As we exited the hotel we were followed by a group of women in traditional dress. They began asking us questions... "What your name?", "Where you from", "How old are you", "Ah, you very young!". Little did we know they would follow us for our entire journey, like an uninvited shadow.
[Sapa in the clouds]
Before we'd left the hotel, Claire began feeling some gut pain. As we headed down from the road and into the villages, the rain stopped and I was overwhelmed by waves of nausea. We sat down for lunch, I couldn't eat a thing, and was very ill, not even making it to the loo. That was not fun. We changed our plans to stay the night at a homestay nearby for the night. By the time I got there, I was very sick, dizzy, nauseous... I spent some time at the loo and took myself to bed and slept for 13 hours. By this time, Claire was also nauseous and slept a lot as well. The others spent the night drinking beer, enjoying the freshly made food the family we were staying with had prepared, and engaging in cultural exchange.
[the rice padies being plowed, preparing to plant this year's crop]
Waking up in the morning I felt much better, and had a few pancakes with honey for breakfast. Claire was feeling about the same. That morning we trekked along incredibly muddy steep paths through the valley, with stunning scenes of rice paddies, children playing, buffalo, chickens, ducks, dogs, cats and pigs scavenging for food. My shoes were so slippery, but those women were still with us, and helped me get along the path without falling (although I almost fell so many times). We stopped to rest and they mobbed us trying to get us to buy their handicrafts. We'd bought the afternoon before for inflated prices and were certainly not going to be ripped off again. Eventually they got the message that we were not buying anything else and left us alone, finally to soak up our journey.
That afternoon we returned to the hotel to take hot showers and rest in warm beds. That was just delightful. Kahn took us for a dinner of Vietnamese Hot Pot. It wasn't exactly what we were hoping to eat, all being rather wary of food due to the illness going around, but attempted to make a dent in the the huge plate of raw meat presented by boiling it in the soup on the burner on the table. Kahn said we must try the black chicken... Black Chicken? none of us had ever heard of it. But guess what, it tasted like chicken! We ended the night with a chocolate tart at a bakery that was rather tasty and normal for a change.
Awaking the next morning, Cat and Mat had come down with head colds and stayed in bed. Claire, Sam and I went on another trek to Cat Cat village - this trek had paved paths the whole way, and it wasn't raining. Word had got round all the hundreds of women trying to peddle their crafts that we weren't in the habit of buying now, so it was some relief not having them following us. We walked to the bottom of the valley, and Sam became very ill. He got a ride on the back of a motor bike back up the hill to the hotel.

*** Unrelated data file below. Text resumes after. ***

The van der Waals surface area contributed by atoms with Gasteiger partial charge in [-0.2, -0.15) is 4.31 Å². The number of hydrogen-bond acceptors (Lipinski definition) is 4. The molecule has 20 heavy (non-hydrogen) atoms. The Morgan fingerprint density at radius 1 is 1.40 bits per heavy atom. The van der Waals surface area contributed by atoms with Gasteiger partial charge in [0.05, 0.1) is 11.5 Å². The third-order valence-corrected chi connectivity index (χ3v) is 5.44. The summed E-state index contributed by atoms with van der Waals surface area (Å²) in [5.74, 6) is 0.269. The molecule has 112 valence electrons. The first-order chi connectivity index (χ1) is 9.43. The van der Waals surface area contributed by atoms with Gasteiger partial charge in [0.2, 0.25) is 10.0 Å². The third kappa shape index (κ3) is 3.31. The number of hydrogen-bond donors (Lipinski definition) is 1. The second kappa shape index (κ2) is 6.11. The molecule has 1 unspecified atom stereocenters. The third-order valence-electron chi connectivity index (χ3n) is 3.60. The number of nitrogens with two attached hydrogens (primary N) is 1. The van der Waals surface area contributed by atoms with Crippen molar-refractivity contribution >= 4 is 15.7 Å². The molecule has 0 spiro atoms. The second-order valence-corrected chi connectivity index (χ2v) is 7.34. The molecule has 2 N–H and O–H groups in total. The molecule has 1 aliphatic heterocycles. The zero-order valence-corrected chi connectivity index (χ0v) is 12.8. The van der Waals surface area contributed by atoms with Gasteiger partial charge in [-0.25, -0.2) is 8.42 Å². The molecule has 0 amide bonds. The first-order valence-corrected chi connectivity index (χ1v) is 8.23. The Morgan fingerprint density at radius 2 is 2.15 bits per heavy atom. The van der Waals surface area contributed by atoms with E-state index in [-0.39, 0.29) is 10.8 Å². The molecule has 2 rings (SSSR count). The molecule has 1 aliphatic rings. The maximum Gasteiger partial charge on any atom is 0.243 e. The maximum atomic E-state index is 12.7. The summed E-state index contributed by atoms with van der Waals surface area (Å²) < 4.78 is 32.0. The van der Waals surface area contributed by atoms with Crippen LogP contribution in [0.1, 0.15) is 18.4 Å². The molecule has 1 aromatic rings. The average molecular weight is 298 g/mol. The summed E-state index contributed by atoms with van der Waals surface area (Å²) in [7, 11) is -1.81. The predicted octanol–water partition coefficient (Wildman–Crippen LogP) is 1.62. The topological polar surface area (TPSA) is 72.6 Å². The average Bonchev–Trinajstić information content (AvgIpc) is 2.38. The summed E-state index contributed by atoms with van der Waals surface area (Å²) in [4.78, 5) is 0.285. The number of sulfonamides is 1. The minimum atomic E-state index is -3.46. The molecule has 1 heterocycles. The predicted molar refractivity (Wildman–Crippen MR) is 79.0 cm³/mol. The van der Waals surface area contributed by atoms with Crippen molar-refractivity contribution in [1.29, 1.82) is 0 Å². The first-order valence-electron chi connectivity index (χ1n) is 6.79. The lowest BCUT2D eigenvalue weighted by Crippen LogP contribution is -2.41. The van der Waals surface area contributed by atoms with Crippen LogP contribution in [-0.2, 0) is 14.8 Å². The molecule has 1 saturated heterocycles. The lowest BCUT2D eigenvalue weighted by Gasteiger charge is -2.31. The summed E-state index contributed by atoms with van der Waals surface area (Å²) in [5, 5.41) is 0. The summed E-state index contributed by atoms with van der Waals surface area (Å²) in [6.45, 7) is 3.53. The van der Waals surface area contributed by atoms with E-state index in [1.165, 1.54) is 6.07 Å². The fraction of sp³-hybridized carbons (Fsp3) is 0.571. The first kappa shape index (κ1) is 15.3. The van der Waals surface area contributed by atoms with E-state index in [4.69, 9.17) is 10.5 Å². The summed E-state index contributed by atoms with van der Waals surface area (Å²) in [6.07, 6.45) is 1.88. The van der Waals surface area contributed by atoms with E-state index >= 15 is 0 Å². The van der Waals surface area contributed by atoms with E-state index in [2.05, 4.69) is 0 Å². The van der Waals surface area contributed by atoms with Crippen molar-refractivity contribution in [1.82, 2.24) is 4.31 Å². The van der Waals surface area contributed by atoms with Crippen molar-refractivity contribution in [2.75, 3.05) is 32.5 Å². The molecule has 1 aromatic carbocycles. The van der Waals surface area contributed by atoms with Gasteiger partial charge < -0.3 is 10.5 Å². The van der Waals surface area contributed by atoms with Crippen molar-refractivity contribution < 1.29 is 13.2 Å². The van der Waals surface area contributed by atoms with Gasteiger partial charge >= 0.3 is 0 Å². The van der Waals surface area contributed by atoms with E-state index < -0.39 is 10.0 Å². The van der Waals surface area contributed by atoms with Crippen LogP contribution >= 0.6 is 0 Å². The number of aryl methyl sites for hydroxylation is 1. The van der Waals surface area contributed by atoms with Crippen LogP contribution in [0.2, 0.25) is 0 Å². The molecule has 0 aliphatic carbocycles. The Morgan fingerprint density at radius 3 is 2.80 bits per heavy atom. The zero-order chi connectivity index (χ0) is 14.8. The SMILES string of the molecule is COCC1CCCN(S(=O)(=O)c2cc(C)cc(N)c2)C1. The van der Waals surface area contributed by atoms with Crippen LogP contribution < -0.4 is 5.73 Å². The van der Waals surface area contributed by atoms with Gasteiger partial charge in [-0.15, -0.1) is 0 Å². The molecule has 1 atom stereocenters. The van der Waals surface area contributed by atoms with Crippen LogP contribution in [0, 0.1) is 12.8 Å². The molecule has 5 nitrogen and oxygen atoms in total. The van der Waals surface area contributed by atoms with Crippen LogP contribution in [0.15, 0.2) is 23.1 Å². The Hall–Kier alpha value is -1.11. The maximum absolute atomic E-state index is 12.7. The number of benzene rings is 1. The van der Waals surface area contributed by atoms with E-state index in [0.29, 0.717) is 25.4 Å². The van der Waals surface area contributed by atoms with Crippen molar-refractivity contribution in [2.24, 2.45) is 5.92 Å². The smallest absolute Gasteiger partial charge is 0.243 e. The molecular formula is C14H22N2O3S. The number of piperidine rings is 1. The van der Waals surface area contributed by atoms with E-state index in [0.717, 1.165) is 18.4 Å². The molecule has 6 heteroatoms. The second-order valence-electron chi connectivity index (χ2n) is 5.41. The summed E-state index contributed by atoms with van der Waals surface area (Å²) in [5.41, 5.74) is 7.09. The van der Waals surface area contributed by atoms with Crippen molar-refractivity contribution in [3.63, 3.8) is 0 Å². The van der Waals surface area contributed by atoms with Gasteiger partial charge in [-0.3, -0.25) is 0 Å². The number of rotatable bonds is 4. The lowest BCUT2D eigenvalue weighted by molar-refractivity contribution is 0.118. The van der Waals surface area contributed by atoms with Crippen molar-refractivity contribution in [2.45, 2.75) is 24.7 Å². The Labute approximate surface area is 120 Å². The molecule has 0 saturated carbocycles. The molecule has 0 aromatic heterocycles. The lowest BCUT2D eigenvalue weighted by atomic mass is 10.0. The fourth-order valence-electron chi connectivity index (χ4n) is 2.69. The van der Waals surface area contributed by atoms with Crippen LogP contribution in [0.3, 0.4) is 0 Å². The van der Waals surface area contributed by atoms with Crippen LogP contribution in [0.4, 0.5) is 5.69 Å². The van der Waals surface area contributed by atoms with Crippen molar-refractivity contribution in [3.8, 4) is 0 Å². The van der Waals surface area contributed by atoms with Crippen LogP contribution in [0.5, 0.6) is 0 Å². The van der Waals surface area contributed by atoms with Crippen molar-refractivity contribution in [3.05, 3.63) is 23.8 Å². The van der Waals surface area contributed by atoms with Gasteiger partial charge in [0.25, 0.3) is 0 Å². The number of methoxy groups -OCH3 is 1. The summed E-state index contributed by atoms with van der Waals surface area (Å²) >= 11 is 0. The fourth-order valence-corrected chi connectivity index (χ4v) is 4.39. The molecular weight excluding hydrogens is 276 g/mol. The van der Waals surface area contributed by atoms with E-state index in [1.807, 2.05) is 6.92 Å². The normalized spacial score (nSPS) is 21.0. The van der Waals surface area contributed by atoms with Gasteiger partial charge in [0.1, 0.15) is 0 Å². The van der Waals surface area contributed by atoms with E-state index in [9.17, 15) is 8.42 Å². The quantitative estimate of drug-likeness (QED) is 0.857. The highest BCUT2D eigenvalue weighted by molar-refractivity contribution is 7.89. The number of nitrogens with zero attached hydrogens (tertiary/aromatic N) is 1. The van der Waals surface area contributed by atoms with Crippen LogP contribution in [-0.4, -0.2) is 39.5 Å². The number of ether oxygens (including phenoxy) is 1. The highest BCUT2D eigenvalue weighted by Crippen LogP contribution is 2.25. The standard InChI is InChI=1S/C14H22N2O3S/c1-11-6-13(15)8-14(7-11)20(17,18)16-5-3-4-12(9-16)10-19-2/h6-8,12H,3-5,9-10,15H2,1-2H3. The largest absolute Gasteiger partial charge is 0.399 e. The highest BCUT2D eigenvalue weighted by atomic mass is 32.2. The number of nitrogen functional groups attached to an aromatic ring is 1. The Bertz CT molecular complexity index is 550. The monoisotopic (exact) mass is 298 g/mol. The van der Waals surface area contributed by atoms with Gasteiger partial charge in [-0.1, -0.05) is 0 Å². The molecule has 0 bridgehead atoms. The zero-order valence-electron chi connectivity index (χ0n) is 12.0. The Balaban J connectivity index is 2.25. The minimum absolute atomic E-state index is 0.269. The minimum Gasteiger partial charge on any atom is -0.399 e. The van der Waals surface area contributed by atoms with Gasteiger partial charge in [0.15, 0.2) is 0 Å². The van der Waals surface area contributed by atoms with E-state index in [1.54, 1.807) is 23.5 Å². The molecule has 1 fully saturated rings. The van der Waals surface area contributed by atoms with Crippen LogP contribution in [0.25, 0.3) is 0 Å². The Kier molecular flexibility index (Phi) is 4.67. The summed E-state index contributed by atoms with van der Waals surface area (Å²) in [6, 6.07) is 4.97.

Claire and I got back to the hotel about 20mins later, and we decided to change our plans to return to Hanoi via the night train that night. We postponed our train journey, and the Ha Long Bay tour we were supposed to join the next morning by a day. Just as well we did because by 4pm Mat had also come down with the illness. Now Claire and I were mostly fine, the two men were in bed, and Cat is the last man standing so to speak, with only a head cold.
[Cat with some medicine - a bottle filled with snakes and scorpions]
With the men in bed, Claire, Cat and I wandered around the town of Sapa. It could almost be a mountain village in Europe, except for the minority women on the street trying to sell you handicrafts. We became experts at ignoring them - no eye contact and turning your head the other way gets them leaving you alone pretty quick smart. We saw street vendors selling every kind of meat on sticks - pork, chicken, baby bird and even black chicken again on sticks, with eggs roasting on their charcoal fires. We saw bags and bags of traditional medicine with bizarre ingredients like starfish, lizards and snakes. There were markets filled with local handicrafts and silver from Thailand and pashminas from India. And there were the smells - every few seconds a new smell would waft past your nose, ranging from mildly odd to down right disgusting. We've decided that Vietnam in a plain stinky country really. Cat and Mat are masking the smell with tiger balm on their necks, which is a bloody good idea really. I'm digging into my pot of vicks.
[Cat and me enjoying being dry and warm with espressos]
It's raining again outside. It is so damp and cold in Sapa, I've borrowed Claire's thermal because I'm chilled to the bone. They're not big on heating the buildings here. I keep expecting to walk into a restaurant and being all cosy and warm, but it just isn't. We're spending the day here and taking the night train back to Hanoi, arriving at 5am, and beginning our tour of Ha Long Bay at 8am. Hopefully the men are improving today, and like me their sickness only lasts 24hours. They say in the lonely planet that 20 to 50% of travellers to Vietnam get sick within 2 weeks of their stay. So far we're at 80%.
After a night on a luxury junk (an oxymoron? we'll soon find out), we're back to Hanoi for a night, and then off to Hoi An. We'll relax there, get some clothes made, check out some ruins, go to the beach, lounge by the pool, before heading on our next Vietnamese adventure.